High Voltage: Here’s all the news driving battery metals stocks
Each week our High Voltage column wraps all the news driving ASX battery metals stocks with exposure to lithium, cobalt, graphite, manganese and vanadium.
Scroll down for a table showing the recent performance of 200 ASX battery metal stocks >>
Fears of lithium oversupply continue to fade despite rating service Moody’s heading for that familiar well again in its latest note.
This is partially because supply ramp-up is seeing its share of issues, Benchmark Minerals Intelligence boss Simon Moores recently told Stockhead.
“Clearly, the Atacama [Chilean lithium brine operations] scaling is proving problematic, which adds to the view that major oversupply in lithium has not, and will not, come to fruition anytime soon,” he says.
Australia is bringing more spodumene lithium supply online next year, but this supply is being locked up by the big two Chinese producers, “leaving questions over how other lithium chemical producers will get reliable, reasonably priced feedstock”.
“These are only two [parts] of an increasingly complex lithium supply picture – a sign of a rapidly scaling supply chain,” Mr Moores says.
“All these issues for lithium supply have reared their head in 2018. Expect more of the same in 2019.”
SK innovation, a Korean developer and manufacturer of lithium-ion batteries for hybrid electric vehicles, will create more than 2,000 jobs and invest $1.67 billion in a new manufacturing plant in Jackson County. Read more: https://t.co/rP95Xip3Wo pic.twitter.com/8FQsScSpmu
— Governor Nathan Deal (@GovernorDeal) November 27, 2018
The large electric vehicle (EV) battery factory count just keeps growing (more than 60 megafactories in the pipeline by 2028, according to the latest from Benchmark Minerals).
The latest big one is Korean company SK Innovation – supplier to big carmakers like Daimler and Hyundai – which is building its first US battery factory at a cost of more than $2.3 billion. Construction starts next year.
Innovation is also happening at breakneck speeds.
German chemical giant BASF has discovered that by upping the amount of manganese and using much less nickel and cobalt it can slash the cost of an EV battery by way more than half.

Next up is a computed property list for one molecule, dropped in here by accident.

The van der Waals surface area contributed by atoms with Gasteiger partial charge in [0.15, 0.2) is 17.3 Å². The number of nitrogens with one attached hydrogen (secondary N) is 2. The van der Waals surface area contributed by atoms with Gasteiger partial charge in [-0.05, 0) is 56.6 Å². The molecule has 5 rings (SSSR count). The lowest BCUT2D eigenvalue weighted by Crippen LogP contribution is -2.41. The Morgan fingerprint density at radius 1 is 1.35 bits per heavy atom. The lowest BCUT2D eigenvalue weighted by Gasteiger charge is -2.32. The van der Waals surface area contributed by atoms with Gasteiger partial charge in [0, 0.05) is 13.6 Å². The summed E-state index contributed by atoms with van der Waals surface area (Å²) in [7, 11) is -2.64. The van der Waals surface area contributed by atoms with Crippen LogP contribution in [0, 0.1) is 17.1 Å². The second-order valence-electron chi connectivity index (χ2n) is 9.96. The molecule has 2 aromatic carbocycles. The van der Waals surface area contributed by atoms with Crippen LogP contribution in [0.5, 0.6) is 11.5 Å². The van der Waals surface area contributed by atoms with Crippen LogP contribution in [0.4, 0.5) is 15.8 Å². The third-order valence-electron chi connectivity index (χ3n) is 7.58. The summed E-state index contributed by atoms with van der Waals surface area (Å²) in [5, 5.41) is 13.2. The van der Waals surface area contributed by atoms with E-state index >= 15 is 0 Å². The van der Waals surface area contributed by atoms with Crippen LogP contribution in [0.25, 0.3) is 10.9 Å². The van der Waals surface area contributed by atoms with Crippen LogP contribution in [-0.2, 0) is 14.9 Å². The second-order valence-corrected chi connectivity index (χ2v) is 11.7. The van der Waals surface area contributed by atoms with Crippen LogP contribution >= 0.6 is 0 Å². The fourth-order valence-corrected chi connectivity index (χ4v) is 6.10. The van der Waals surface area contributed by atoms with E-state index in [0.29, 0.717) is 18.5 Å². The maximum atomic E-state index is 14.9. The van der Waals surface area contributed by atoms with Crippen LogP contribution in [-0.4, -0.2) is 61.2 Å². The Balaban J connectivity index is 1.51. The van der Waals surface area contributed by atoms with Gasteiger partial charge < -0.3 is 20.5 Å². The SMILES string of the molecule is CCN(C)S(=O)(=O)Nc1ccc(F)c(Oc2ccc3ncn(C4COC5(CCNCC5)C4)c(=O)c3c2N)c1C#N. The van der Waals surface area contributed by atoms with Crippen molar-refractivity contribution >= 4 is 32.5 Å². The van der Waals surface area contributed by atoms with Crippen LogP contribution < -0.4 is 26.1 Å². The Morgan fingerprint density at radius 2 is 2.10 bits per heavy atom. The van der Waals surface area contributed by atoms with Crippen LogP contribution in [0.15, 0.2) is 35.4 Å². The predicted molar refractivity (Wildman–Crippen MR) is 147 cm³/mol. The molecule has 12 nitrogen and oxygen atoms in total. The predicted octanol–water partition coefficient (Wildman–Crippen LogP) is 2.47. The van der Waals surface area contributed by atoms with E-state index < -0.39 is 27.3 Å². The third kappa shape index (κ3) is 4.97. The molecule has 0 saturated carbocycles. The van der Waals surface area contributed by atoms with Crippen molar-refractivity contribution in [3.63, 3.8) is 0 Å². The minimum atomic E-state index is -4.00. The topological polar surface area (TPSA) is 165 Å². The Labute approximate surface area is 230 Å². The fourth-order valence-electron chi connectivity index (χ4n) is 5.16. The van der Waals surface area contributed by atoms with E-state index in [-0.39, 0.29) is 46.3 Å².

BASF is developing a battery chemistry that comprises 70 per cent manganese, 20 per cent nickel and less than 5 per cent cobalt.
Marco Romero, the chief of Canadian explorer Euro Manganese (ASX:EMN), told Stockhead that the development has “incredible implications”.
“The battery industry has been desperately trying to find a way to engineer cobalt out of these batteries,” he said.
“So to be able to replace the cobalt with manganese all of a sudden changes the game potentially for the entire electric vehicle industry globally.
“They’re now talking about taking the cost per kilowatt hour of batteries down to $US40 ($55.26). Until recently the industry was hoping to get to $US100 — down from where it is right now which is closer to $US200.”
According to Mr Romero, this particular chemistry make-up means electric vehicles would be just as competitive as petrol-powered cars.
Until now the push by battery makers was for a chemistry make-up of 80 per cent nickel, 10 per cent manganese and 10 per cent cobalt, shifting from the current combination of 60 per cent nickel, 20 per cent manganese and 20 per cent cobalt.
But now it looks as if manganese is the key to much cheaper batteries and a substantial reduction in cobalt, which faces supply constraints and ethical issues over how it is mined.
About 90 per cent of manganese goes into steel-making, but it’s increasingly used in next-generation battery and power storage applications.
SMALL CAP SPOTLIGHT
Of the ~200 battery metals stocks on our list, about 72 lost ground, 69 were ahead and 45 were steady.
Major small cap winners included Cohiba Minerals (ASX:CHK) up 260 per cent, Black Rock Mining (ASX:BKT) up 20 per cent, and First Graphene (ASX:FGR) up 19 per cent.
Advanced explorer Australian Vanadium (ASX:AVL) had a stronger week — up 31 per cent to 3.8c — after unveiling a bigger resource at its flagship Gabanintha vanadium project.
The revised estimate includes a high-grade zone which increased 3.3 per cent to 96.7 million tonnes at 1 per cent V2O5.
The 19-hole drilling campaign also helped fine tune the mine plan to be unveiled in the upcoming pre-feasibility study (PFS), Australian Vanadium managing director Vince Algar said.
“By incorporating these new results into our PFS, we are better able to attract the attention of key vanadium investors and market participants,” he said.
Preparation of the final PFS document is currently underway with final reports to be handed to the board in December.
Here’s a table of ASX battery metal stocks with exposure to lithium, cobalt, graphite, manganese and vanadium:
Scroll or swipe to reveal table. Click headings to sort. Best viewed on a laptop